Suzanne unloading and popping the wads off the pot bottoms.  The wads prevent pots from glazing to the kiln shelves and to lids.  They are made of material that does not adhere to the ash, soda and salt in the atmosphere of the hot kiln.  They also do not melt in the high heat.  Gotta love material science!

Here is John with his spectacular haul of tea bowls.  In the background are Suzanne, Judith, and Paul.  


And, of course, there's clean up!  This is Al working hard scraping the crud left on the kiln shelves.  

And Anitha scraping the wadding off of the stilts that hold the shelves up.  Each one had wadding on both top and bottom.  

It was a great experience.  The pots were all so different and beautiful.  The folks were sunny and enthusiastic.  I can't wait to do it again!

And finally, I will throw some more pictures of pots up here for those of you who haven't clicked away already...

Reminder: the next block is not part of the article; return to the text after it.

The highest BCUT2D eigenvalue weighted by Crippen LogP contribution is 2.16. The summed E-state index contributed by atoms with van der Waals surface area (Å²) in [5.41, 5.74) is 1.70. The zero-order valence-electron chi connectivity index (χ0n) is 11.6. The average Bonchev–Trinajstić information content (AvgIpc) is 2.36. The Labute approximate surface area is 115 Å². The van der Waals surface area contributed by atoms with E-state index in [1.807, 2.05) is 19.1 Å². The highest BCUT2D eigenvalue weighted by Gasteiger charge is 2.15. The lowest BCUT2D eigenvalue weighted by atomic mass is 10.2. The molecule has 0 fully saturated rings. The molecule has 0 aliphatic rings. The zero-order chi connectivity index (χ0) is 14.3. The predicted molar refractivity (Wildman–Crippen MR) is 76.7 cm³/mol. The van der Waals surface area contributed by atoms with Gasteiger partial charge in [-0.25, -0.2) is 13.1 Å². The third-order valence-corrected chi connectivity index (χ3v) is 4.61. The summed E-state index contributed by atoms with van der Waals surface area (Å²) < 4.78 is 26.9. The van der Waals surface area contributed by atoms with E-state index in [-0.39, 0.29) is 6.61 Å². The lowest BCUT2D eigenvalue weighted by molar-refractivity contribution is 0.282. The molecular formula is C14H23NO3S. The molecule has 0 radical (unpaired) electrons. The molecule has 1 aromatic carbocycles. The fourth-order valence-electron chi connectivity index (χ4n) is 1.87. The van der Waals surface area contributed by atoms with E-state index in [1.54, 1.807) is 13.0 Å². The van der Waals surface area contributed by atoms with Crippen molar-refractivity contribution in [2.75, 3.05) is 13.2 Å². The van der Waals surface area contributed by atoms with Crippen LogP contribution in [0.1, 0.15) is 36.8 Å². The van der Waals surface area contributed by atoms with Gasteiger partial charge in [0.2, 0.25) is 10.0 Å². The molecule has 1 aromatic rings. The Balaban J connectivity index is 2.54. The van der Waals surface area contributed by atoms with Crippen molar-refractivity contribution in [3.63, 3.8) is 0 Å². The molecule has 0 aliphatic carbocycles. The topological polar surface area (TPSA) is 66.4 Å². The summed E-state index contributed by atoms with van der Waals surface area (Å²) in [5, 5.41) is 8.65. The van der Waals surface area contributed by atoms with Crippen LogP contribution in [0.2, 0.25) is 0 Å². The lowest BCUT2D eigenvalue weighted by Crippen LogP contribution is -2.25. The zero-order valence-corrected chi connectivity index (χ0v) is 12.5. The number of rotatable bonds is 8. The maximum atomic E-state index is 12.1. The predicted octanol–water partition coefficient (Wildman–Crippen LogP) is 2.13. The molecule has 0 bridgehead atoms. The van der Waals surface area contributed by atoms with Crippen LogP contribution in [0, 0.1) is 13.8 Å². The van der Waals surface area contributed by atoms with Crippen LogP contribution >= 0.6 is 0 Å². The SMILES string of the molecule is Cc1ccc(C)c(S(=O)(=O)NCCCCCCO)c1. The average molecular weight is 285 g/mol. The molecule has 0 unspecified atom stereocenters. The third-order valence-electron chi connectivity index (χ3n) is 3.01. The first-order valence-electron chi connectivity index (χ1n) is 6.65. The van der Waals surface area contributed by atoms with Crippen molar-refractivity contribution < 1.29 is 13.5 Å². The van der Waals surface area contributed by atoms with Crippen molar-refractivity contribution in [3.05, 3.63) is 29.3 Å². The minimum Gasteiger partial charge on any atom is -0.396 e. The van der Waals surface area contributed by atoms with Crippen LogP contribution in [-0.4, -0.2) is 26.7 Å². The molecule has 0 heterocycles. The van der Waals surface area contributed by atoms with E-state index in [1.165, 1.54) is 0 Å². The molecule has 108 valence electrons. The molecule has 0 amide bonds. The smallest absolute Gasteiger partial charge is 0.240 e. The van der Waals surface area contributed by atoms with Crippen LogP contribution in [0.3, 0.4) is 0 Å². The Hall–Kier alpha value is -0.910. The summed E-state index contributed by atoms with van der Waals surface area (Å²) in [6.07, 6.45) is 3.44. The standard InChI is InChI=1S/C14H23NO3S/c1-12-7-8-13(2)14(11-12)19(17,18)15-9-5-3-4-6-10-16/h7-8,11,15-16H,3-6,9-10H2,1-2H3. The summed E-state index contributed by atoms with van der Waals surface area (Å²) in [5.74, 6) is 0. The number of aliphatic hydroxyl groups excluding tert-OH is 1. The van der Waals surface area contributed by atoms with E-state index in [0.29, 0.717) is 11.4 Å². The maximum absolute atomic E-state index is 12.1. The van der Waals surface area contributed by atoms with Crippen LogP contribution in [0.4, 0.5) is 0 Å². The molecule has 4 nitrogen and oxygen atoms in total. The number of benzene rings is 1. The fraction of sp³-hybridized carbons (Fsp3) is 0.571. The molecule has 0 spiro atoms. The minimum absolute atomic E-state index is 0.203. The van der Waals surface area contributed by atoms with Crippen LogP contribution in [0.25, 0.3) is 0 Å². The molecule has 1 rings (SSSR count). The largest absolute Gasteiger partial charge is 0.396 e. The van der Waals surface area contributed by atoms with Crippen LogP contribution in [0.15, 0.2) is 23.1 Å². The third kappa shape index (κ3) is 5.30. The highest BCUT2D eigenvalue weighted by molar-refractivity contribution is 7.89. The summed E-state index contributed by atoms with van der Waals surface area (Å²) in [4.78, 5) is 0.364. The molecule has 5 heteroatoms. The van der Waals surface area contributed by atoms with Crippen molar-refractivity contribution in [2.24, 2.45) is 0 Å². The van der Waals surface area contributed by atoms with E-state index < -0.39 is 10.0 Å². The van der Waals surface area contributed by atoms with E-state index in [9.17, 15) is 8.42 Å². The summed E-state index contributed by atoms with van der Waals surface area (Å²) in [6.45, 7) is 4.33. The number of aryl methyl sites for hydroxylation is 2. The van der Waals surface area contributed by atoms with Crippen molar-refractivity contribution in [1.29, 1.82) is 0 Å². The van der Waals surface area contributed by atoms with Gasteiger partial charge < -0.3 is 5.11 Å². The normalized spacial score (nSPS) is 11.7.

Thanks for looking!

Please look for some of my lovelies for sale soon at:  
http://www.etsy.com/shop/hammerpots?ref=pr_shop_more

Sunday, January 22, 2012

Stoking the Fire at Baltimore Clayworks Wood Kiln


Steve and Jeannie waiting to stoke.  You can see that the kilns got sealed up with bricks and a mixture of mud and newspaper across the front.  There are two stoke holes--one on the wood side in front of Jeannie (with a glove on the handle) and one just at her shoulder for the salt side.  The bucket of fire in the front of  the photo was to keep stokers warm.


The boards on the trash can are covered with wood bark.  The material adds chemicals that make good colors on the pots...  The extent of my knowledge as yet!  I'm sure there is a better explanation for that which I will learn in time...  At this point, late in the stoking, maybe 10 or 12 hours in, they were stoking with board and bark sandwiches.  Those boards to the right would be placed on top of the bark--3 or 4 boards stacked and smoothly slid into the stoke hole.  The boards would fall neatly behind the bagwall.

Suzanne waiting to stoke.  The bright flame coming out the top of the kiln was the indicator of when to stoke next.  That flame starts to die down and it's time for more fuel.